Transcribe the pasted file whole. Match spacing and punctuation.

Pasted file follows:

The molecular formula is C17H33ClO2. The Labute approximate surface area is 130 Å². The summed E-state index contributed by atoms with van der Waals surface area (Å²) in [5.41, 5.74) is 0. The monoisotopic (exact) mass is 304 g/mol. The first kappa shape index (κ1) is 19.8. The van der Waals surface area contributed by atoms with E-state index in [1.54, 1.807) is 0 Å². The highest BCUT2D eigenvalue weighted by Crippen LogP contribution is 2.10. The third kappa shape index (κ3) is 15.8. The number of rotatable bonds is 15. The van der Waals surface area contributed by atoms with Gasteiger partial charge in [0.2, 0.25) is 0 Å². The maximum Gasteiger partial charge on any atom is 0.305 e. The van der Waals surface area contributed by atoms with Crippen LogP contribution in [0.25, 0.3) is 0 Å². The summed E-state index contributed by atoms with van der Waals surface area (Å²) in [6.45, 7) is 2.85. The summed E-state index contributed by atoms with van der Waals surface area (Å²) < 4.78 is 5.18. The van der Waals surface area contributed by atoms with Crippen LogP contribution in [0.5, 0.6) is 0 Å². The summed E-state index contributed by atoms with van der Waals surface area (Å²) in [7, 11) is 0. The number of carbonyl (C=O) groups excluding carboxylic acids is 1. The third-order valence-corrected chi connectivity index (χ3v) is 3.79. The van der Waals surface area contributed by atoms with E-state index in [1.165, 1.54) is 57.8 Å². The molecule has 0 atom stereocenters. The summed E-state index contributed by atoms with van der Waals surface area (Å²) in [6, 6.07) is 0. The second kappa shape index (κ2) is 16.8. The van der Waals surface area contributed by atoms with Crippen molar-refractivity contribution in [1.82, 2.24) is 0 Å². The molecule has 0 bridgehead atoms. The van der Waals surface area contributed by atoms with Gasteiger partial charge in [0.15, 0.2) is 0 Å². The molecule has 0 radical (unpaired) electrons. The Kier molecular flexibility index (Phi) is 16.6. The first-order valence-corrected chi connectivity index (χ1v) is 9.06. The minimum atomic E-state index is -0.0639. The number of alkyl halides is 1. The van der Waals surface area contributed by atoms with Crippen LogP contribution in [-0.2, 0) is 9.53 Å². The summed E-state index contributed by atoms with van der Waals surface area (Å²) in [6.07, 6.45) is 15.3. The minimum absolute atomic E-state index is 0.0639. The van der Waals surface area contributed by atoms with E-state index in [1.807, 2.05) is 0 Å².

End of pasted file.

The molecular formula is C17H33ClO2. The Labute approximate surface area is 130 Å². The summed E-state index contributed by atoms with van der Waals surface area (Å²) in [5.41, 5.74) is 0. The monoisotopic (exact) mass is 304 g/mol. The first kappa shape index (κ1) is 19.8. The van der Waals surface area contributed by atoms with E-state index in [1.54, 1.807) is 0 Å². The highest BCUT2D eigenvalue weighted by Crippen LogP contribution is 2.10. The third kappa shape index (κ3) is 15.8. The number of rotatable bonds is 15. The van der Waals surface area contributed by atoms with Gasteiger partial charge in [0.2, 0.25) is 0 Å². The maximum Gasteiger partial charge on any atom is 0.305 e. The van der Waals surface area contributed by atoms with Crippen LogP contribution in [0.25, 0.3) is 0 Å². The summed E-state index contributed by atoms with van der Waals surface area (Å²) in [6.45, 7) is 2.85. The summed E-state index contributed by atoms with van der Waals surface area (Å²) < 4.78 is 5.18. The van der Waals surface area contributed by atoms with Crippen LogP contribution in [0.5, 0.6) is 0 Å². The summed E-state index contributed by atoms with van der Waals surface area (Å²) in [7, 11) is 0. The number of carbonyl (C=O) groups excluding carboxylic acids is 1. The third-order valence-corrected chi connectivity index (χ3v) is 3.79. The van der Waals surface area contributed by atoms with E-state index in [1.165, 1.54) is 57.8 Å². The molecule has 0 atom stereocenters. The summed E-state index contributed by atoms with van der Waals surface area (Å²) in [6, 6.07) is 0. The second kappa shape index (κ2) is 16.8. The van der Waals surface area contributed by atoms with Crippen molar-refractivity contribution in [1.82, 2.24) is 0 Å². The molecule has 0 bridgehead atoms. The van der Waals surface area contributed by atoms with Gasteiger partial charge in [0.15, 0.2) is 0 Å². The molecule has 0 radical (unpaired) electrons. The Kier molecular flexibility index (Phi) is 16.6. The first-order valence-corrected chi connectivity index (χ1v) is 9.06. The minimum atomic E-state index is -0.0639. The number of alkyl halides is 1. The van der Waals surface area contributed by atoms with Crippen LogP contribution in [-0.2, 0) is 9.53 Å². The summed E-state index contributed by atoms with van der Waals surface area (Å²) in [6.07, 6.45) is 15.3. The minimum absolute atomic E-state index is 0.0639. The van der Waals surface area contributed by atoms with E-state index in [1.807, 2.05) is 0 Å².